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Context

I want to solve a PDE via FEM on a Disk.

If I use a Square I can write

reg = Rectangle[]; 
mesh =  ToElementMesh[reg, MaxCellMeasure -> 0.001];

Then I can for instance

Plot3D[x y, {x, y} ∈ reg]

Mathematica graphics

But, if I want to operate on a disc,

reg = Disk[]; 
mesh = ToElementMesh[reg, MaxCellMeasure -> 0.001];

I could for instance write

Plot3D[ r Exp[-r^2] Cos[2θ] /. θ -> ArcTan[x, y] /. 
   r -> Sqrt[x^2 + y^2] // Evaluate, {x, y} ∈ reg, 
 PlotRange -> All]

Mathematica graphics

But Ideally I would like to stick to Polar coordinates.

Question

How can I ask mathematica to sample polar points on my disc?

I.e. I would like to write

Plot3D[ r Exp[-r^2] Cos[2θ], {r, θ} ∈ reg, 
     PlotRange -> All]

Of course for this simple graphics the workaround is trivial. But what I want eventually is to solve

sol = NDSolveValue[{-Laplacian[u[r, θ], {r, θ}, 
       "Polar"] == 0 , DirichletCondition[u[r, θ] == 0, True]}, 
  u, {r, θ} ∈ mesh ]

I hope my question makes sense?

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But what I want eventually is to solve

sol = NDSolveValue[{-Laplacian[u[r, θ], {r, θ}, 
       "Polar"] == 0 , DirichletCondition[u[r, θ] == 0, True]}, 
  u, {r, θ} ∈ mesh ]

You must made typo in above, as it is clear solution is zero without solving it. May be you meant to add a non-zero boundary condition or make the RHS of the PDF non-zero?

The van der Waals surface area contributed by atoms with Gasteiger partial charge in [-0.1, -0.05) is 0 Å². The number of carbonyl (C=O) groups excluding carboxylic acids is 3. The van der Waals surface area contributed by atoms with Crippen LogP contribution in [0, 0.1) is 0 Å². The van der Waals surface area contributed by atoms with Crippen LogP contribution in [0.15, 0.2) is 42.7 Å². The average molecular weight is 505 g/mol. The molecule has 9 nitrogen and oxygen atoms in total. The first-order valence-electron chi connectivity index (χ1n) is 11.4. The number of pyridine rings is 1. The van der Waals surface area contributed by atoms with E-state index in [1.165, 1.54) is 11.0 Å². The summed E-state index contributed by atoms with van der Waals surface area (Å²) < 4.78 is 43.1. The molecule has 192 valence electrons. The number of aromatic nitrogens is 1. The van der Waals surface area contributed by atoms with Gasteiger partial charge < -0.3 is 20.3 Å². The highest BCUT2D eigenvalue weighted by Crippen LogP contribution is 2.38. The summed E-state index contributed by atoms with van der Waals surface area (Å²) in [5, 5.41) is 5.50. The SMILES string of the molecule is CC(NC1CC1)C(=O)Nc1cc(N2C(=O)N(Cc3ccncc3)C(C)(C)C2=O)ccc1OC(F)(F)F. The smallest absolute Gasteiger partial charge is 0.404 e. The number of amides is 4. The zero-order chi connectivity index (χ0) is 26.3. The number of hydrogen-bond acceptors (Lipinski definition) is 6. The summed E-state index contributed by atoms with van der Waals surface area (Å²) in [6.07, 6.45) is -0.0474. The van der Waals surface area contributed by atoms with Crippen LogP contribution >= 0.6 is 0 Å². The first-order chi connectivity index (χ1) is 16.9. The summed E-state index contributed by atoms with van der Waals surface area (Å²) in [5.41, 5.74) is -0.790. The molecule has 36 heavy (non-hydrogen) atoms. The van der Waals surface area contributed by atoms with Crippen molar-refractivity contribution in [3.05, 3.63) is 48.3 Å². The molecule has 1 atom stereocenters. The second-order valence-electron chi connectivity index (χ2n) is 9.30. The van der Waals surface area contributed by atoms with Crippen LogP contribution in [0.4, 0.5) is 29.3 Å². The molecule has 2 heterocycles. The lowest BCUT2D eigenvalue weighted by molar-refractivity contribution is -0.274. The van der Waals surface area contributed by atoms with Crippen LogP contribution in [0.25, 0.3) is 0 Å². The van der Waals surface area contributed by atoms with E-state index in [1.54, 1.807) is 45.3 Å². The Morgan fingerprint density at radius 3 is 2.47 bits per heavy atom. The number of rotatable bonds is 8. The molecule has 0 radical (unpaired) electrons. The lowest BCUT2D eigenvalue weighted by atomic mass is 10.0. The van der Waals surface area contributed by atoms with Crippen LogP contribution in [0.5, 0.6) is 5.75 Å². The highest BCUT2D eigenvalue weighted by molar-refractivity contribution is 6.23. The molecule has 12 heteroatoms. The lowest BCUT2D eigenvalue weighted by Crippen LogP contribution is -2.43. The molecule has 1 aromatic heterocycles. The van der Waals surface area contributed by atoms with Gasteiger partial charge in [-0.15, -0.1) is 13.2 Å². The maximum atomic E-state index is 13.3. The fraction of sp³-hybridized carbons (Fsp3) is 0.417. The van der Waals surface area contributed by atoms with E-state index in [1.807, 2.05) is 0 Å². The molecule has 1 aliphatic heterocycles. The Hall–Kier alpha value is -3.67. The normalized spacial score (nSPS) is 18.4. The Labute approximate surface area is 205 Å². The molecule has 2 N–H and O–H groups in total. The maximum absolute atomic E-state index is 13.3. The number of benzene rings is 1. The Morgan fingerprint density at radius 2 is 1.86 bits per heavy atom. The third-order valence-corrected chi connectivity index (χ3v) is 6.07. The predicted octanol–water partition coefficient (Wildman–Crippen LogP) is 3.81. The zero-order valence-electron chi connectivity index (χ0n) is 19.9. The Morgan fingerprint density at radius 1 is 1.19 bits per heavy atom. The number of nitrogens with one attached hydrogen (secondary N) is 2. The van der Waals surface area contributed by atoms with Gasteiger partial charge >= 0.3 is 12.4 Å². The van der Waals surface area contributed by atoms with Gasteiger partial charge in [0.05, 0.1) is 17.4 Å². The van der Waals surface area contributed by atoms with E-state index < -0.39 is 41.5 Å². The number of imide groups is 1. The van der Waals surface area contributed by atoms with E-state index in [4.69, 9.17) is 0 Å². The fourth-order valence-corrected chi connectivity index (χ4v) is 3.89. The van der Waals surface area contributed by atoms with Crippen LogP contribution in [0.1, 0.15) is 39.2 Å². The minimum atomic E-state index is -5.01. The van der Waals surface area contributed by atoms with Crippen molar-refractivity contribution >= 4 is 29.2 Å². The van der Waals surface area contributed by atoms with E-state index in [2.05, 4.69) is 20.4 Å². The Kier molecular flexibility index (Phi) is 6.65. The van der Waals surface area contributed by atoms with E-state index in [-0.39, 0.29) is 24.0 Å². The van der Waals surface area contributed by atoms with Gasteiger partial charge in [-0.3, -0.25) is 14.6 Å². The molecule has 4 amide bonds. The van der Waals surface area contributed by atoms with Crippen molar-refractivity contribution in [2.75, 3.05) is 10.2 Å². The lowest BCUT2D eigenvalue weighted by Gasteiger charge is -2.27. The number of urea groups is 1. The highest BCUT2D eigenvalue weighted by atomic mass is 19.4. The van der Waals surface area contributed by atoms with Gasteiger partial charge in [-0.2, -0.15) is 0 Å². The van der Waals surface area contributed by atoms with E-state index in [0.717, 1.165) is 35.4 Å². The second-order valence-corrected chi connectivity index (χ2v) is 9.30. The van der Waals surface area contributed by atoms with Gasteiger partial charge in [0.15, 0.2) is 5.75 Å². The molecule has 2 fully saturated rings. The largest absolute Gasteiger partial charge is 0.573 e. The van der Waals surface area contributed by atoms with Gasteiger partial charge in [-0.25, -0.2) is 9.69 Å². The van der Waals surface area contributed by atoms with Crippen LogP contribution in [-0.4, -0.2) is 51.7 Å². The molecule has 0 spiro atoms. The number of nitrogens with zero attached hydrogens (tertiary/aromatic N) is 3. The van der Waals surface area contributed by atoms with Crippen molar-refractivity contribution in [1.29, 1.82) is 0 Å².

For example, if you want DirichletCondition[u[r, θ] == θ, you could write the same command as

<< NDSolve`FEM`
reg = Disk[];
mesh = ToElementMesh[reg, MaxCellMeasure -> 0.0001];
mesh["Wireframe"];
solFEM = NDSolveValue[{-Laplacian[u[x, y], {x, y}] == 0, 
       DirichletCondition[u[x, y] == ArcTan[x, y], True]}, 
        u[x, y], Element[{x, y}, mesh]]
Plot3D[solFEM, Element[{x, y}, mesh]]

Mathematica graphics

If you want to use polar coordinates explicitly, then you can use DSolve for this. But of course DSolve will not be able to some many problems that NDSolve can.

ClearAll[u, θ, r, a];
pde = -Laplacian[u[r, θ], {r,θ}, "Polar"] == 0;
bc = u[1,θ] ==θ;
sol = DSolve[{pde, bc}, u[r, θ], {r,θ}];
sol = sol /. {K[1] -> n, Infinity -> 100}

Mathematica graphics

sol = Activate[u[r,θ] /. First@sol];
RevolutionPlot3D[sol, {r, 0, 1}, {θ, 0, 2 Pi}]

Mathematica graphics

I do not think that Mathematica's Finite elements numerical solver supports non-cartesian coordinates as the default.

May be someone else knows more. But since it is a numerical solver, Why is it important to tell it to use different coordinates system?

Using different coordinate system is important in analytical solutions, since it can simplify the mathematics quit a bit when choosing the right coordinates based on geometry.

For your original plot question

I could for instance write

Plot3D[ r Exp[-r^2] Cos[2θ] /. θ -> ArcTan[x, y] /. 
   r -> Sqrt[x^2 + y^2] // Evaluate, {x, y} ∈ reg, 
 PlotRange -> All]

You can do the above much simpler like this

ParametricPlot3D[{r Cos[θ], r Sin[θ], r Exp[-r^2] Cos[2 θ]}, {r, 0, 1}, {θ, 0, 2 Pi}]

Mathematica graphics

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